Fall Family Fun
Search for the Great Pumpkin at Aloun Farms.
Pumpkin Patch Kids
While it seems that island seasons drift somewhere between “humid,” “more humid,” “sun” and “rain,” you definitely know it’s fall when the ALOUN FARMS PUMPKIN PATCH is open.
Celebrating its 14th year, the Aloun Farms Pumpkin Festival is the perfect opportunity to experience farm life. Thousands of people attend each year—the festival is held the last three weekends each October—last year, the Pumpkin Festival hosted 50,000 visitors! Aloun Farms is Hawai‘i’s largest diversified farm, allowing for a host of harvesting activities such as different varieties of pumpkins, ‘Ewa Sweet Corn, sunflowers, melons and beans. In the “Kaukau Village,” visitors dine on menu items featuring the farms fresh produce. At the Plantation Stage fun abounds in the form of live entertainment.
New for this year is the All American Military Appreciation day on Oct. 11 (also opening day). Show a military ID and receive free entrance to the event. The second weekend of the festival will feature Creations of Hawai‘i’s Local Craft Fair at the Grower Pavilion. The third weekend will feature pumpkin carving and costume contests.
“One of our favorite aspects of the festival is while on the hayride with visitors,” says Michael Moefu, community outreach/ marketing and safety director for Aloun Farms. “[It] takes families on a tractor-pulled wagon through nearly 1,200 acres of farmland. During the 10-minute ride, we’re able to meet with families, some of whom have never been on a farm before; while other visitors have been with us since the very beginning.”
That tradition has been a part of the community since 2000, when the Sou family opened up the farm the public. However, it’s about more than hayrides and fun. “Owners Alec and Mike Sou strongly believe in the importance of education and sustainability,” says Moefu. “Each year, the farm hosts more than 15,000 keiki during its annual school tours teaching the importance of local diversified agriculture.” Aloun Farms also partners with Hawaii Food Bank, and raised nearly 9,000 pounds of canned goods during its Pumpkin Festivals and a combined total of 2.5 million pounds of produce during their 10-year partnership. Visitors are encouraged to bring in canned goods (or monetary donations) for the Hawaii Food Bank during the Pumpkin Festival.
Get ready for an ‘Ewa Picking Good Time down at Aloun Farms!
Aloun Farms Pumpkin Festival Oct. 11-12, 18-19 and 25-26 8:30 a.m.-5 p.m.
Admission $3, ages 2 and under free Free: hayrides and parking (Pumpkins priced according to size) Cash only
For more information:
Another Roadside Attraction
Reclaiming lands to grow native plants and our children’s minds
ROADWAY LANDSCAPING is not usually a topic of conversation.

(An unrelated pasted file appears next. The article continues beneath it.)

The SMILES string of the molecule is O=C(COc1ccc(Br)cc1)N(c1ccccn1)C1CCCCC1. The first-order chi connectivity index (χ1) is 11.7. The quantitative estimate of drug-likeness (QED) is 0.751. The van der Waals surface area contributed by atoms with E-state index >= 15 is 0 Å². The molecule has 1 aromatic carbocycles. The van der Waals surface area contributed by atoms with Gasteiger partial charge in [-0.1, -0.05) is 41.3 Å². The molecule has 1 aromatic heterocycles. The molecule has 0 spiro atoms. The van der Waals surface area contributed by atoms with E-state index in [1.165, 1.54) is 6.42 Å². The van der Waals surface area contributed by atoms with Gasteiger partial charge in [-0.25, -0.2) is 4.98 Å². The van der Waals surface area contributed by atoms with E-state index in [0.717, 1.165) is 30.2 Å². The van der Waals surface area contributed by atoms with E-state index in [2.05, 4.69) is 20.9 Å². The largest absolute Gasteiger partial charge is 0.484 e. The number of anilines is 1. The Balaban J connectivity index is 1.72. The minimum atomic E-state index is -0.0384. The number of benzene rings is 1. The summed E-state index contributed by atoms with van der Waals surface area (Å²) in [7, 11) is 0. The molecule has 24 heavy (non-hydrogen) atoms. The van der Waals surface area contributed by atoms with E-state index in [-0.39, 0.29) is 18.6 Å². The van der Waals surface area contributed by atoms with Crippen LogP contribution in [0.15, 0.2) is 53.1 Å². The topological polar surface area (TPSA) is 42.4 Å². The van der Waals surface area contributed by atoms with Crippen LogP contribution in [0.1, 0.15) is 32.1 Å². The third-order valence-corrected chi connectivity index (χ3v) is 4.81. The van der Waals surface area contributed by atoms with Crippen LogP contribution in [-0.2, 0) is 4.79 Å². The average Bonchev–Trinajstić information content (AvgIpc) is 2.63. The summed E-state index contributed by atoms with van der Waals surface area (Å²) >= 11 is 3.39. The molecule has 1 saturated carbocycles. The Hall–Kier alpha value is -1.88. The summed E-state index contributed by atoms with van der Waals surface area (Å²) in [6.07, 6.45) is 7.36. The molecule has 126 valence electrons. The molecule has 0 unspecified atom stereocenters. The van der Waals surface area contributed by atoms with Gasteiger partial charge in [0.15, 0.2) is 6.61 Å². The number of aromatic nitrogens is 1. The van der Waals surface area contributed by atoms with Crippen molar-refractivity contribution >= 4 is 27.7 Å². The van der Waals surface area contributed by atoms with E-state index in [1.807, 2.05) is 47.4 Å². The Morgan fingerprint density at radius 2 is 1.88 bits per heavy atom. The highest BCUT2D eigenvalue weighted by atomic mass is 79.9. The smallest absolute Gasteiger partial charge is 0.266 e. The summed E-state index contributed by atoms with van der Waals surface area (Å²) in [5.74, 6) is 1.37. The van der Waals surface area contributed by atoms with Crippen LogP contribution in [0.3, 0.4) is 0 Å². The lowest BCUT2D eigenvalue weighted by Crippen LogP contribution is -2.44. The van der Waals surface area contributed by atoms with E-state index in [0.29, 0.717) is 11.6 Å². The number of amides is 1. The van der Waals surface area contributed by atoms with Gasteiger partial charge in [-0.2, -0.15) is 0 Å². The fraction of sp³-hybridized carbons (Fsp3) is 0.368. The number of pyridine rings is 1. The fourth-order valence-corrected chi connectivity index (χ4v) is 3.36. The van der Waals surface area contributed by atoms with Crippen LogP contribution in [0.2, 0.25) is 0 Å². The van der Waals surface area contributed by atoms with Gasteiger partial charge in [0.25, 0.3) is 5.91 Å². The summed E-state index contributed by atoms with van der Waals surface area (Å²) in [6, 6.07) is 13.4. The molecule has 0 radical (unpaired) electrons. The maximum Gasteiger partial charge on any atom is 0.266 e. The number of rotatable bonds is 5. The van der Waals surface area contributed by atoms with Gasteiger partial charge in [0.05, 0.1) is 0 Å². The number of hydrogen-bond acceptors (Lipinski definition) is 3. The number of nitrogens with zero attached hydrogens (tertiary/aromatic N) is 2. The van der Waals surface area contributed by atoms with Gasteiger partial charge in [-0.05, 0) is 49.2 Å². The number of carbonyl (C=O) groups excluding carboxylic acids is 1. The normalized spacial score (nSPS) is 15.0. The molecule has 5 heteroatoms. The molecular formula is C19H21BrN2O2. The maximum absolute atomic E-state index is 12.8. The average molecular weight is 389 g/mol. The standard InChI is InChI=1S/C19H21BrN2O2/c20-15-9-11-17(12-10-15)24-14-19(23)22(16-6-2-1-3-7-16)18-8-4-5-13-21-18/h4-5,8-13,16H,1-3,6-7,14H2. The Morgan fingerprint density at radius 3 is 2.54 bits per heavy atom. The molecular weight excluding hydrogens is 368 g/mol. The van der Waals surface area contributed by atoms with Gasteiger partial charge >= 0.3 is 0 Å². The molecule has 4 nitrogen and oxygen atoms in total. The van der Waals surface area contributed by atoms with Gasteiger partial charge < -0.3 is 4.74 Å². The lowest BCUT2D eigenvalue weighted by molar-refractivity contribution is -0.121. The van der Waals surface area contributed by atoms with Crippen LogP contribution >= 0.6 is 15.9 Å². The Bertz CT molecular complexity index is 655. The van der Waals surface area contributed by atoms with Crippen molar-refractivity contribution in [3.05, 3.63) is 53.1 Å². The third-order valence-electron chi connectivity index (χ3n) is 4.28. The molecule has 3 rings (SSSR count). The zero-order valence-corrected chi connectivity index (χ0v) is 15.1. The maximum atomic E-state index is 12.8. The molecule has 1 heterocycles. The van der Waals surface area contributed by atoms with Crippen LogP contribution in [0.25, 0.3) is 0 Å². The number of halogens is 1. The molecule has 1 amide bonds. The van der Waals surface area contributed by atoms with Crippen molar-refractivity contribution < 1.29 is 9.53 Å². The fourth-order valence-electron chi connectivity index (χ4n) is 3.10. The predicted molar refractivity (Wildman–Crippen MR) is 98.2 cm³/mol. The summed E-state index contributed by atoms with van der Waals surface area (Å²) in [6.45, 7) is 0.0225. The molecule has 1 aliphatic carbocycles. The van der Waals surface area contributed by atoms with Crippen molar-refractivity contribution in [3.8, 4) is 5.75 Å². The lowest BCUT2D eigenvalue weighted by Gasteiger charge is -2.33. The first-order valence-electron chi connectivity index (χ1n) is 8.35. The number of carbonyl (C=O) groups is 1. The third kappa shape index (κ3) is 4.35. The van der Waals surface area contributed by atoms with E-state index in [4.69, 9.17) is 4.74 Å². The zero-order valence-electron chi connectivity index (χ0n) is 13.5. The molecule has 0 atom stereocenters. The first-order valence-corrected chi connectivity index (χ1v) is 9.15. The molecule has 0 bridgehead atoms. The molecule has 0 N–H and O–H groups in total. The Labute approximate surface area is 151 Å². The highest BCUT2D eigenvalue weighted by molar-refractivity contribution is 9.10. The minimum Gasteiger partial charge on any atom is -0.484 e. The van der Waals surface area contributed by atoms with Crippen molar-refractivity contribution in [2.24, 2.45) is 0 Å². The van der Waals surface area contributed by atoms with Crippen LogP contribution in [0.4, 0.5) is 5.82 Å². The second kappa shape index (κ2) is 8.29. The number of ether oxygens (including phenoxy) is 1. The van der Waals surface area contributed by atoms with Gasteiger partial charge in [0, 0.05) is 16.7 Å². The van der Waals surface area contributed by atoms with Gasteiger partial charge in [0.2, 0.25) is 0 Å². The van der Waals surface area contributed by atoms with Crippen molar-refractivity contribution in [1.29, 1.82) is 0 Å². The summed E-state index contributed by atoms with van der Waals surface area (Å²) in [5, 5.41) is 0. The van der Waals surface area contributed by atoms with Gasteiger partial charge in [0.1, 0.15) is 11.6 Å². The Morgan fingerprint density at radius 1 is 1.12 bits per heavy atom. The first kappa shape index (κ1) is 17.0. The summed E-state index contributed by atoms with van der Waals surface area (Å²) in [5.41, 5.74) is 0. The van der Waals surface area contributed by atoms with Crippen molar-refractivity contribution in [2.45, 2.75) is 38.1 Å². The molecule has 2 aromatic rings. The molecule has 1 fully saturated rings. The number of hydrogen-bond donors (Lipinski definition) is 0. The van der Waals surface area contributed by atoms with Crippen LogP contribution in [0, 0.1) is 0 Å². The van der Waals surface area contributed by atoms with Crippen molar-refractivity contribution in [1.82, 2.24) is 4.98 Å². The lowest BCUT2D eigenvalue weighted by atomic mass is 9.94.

Perhaps with the notable exception of the public outrage over the $1.5 million in palm trees put down the median of Nimitz Highway ahead of the APEC meetings, it is hard to picture another time when we thought about the unused tracts of land framing our roads.
But this seems short sighted, especially in a place where land is our most finite resource. Why would we relegate such vast swaths of land to a life of growing sunburnt beige grass and collecting old McDonald’s rubbish?
The residents of Leeward O‘ahu agreed, and along with former executive vice president of Hawaiian Electric Robbie Alm, decided to do something about it.
They hired a group named HUI KU MAOLI OLA to design and install a project that runs from the northern edge of the Kahe Power Plant that is a half-mile long and 30 feet wide on the mauka side of Farrington Highway. It will serve as a living classroom for the students of the nearby Malama Learning Center and Nanakuli High School once the safety and parking issues are addressed.
It consists of three garden themes and uses only native Hawaiian species of plants. Coming from Ko Olina the first garden you will encounter is the medicinal garden or La‘au Lapa‘au.
Here they feature 21 different species of plants that are used by native Hawaiians to treat a number of ailments, such as the ko’oko’olau that is made into a herbal tea to treat stomach ailments or asthma and noni that can be used to treat everything from cancer to diabetes to headaches.
The second tract is the fishing/canoe garden or lawai‘a where they have planted trees like the alahe‘e, whose hardwoods are used to craft spears for poking octopus and in the making of fish and shark hooks, and ‘akia whose bark produces one of the strongest Hawaiian fibers for making ropes and braids.
Finally is the Kumulipo or Source of Life garden where culturally significant plants such as the kukui trees and ‘ulei bushes will be grow. The kukui were used to first create light in the islands as the base for their first candles and torches while the ‘ulei were made into fishing spears and the musical instrument ‘ukeke.
The plantings are done according to traditional Hawaiian protocol using the phases of the moon and accompanied with ho‘okupu (offerings) and oli (chants). The planting portion is complete now, but it obviously will take some time before anything can be harvested.
But as these plants grow, so will the knowledge of our students about their ancestors and the realization that all our aina is important, even if it is just the side of the road.